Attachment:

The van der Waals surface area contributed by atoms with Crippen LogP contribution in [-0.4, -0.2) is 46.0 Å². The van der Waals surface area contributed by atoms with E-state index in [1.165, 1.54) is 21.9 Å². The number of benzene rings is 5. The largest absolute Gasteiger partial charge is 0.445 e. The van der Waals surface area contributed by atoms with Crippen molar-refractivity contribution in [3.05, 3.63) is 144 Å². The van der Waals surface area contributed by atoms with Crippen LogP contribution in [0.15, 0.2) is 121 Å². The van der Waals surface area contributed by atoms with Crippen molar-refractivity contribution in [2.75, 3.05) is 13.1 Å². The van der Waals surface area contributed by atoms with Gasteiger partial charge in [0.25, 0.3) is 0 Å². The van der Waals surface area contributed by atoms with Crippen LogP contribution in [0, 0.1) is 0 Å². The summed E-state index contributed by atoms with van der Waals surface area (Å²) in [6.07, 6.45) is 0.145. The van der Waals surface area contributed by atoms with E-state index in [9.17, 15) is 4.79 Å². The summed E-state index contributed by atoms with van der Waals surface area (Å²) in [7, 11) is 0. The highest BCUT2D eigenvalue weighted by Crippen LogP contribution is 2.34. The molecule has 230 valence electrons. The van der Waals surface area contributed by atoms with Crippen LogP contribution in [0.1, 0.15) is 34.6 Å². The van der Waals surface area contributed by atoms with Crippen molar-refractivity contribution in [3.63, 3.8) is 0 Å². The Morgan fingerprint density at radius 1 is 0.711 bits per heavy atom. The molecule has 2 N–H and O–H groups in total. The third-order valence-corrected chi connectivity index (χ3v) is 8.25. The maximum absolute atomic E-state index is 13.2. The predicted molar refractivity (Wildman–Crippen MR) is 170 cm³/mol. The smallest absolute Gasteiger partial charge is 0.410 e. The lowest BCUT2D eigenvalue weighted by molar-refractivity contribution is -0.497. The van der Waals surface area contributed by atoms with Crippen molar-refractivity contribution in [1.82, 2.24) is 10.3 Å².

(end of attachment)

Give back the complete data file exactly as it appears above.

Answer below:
The van der Waals surface area contributed by atoms with Crippen LogP contribution in [-0.4, -0.2) is 46.0 Å². The van der Waals surface area contributed by atoms with E-state index in [1.165, 1.54) is 21.9 Å². The number of benzene rings is 5. The largest absolute Gasteiger partial charge is 0.445 e. The van der Waals surface area contributed by atoms with Crippen molar-refractivity contribution in [3.05, 3.63) is 144 Å². The van der Waals surface area contributed by atoms with Crippen LogP contribution in [0.15, 0.2) is 121 Å². The van der Waals surface area contributed by atoms with Crippen molar-refractivity contribution in [2.75, 3.05) is 13.1 Å². The van der Waals surface area contributed by atoms with Gasteiger partial charge in [0.25, 0.3) is 0 Å². The van der Waals surface area contributed by atoms with Crippen LogP contribution in [0, 0.1) is 0 Å². The summed E-state index contributed by atoms with van der Waals surface area (Å²) in [6.07, 6.45) is 0.145. The van der Waals surface area contributed by atoms with E-state index in [9.17, 15) is 4.79 Å². The summed E-state index contributed by atoms with van der Waals surface area (Å²) in [7, 11) is 0. The highest BCUT2D eigenvalue weighted by Crippen LogP contribution is 2.34. The molecule has 230 valence electrons. The van der Waals surface area contributed by atoms with Crippen LogP contribution in [0.1, 0.15) is 34.6 Å². The van der Waals surface area contributed by atoms with Crippen molar-refractivity contribution in [3.63, 3.8) is 0 Å². The Morgan fingerprint density at radius 1 is 0.711 bits per heavy atom. The molecule has 2 N–H and O–H groups in total. The third-order valence-corrected chi connectivity index (χ3v) is 8.25. The maximum absolute atomic E-state index is 13.2. The predicted molar refractivity (Wildman–Crippen MR) is 170 cm³/mol. The smallest absolute Gasteiger partial charge is 0.410 e. The lowest BCUT2D eigenvalue weighted by molar-refractivity contribution is -0.497. The van der Waals surface area contributed by atoms with Crippen molar-refractivity contribution in [1.82, 2.24) is 10.3 Å².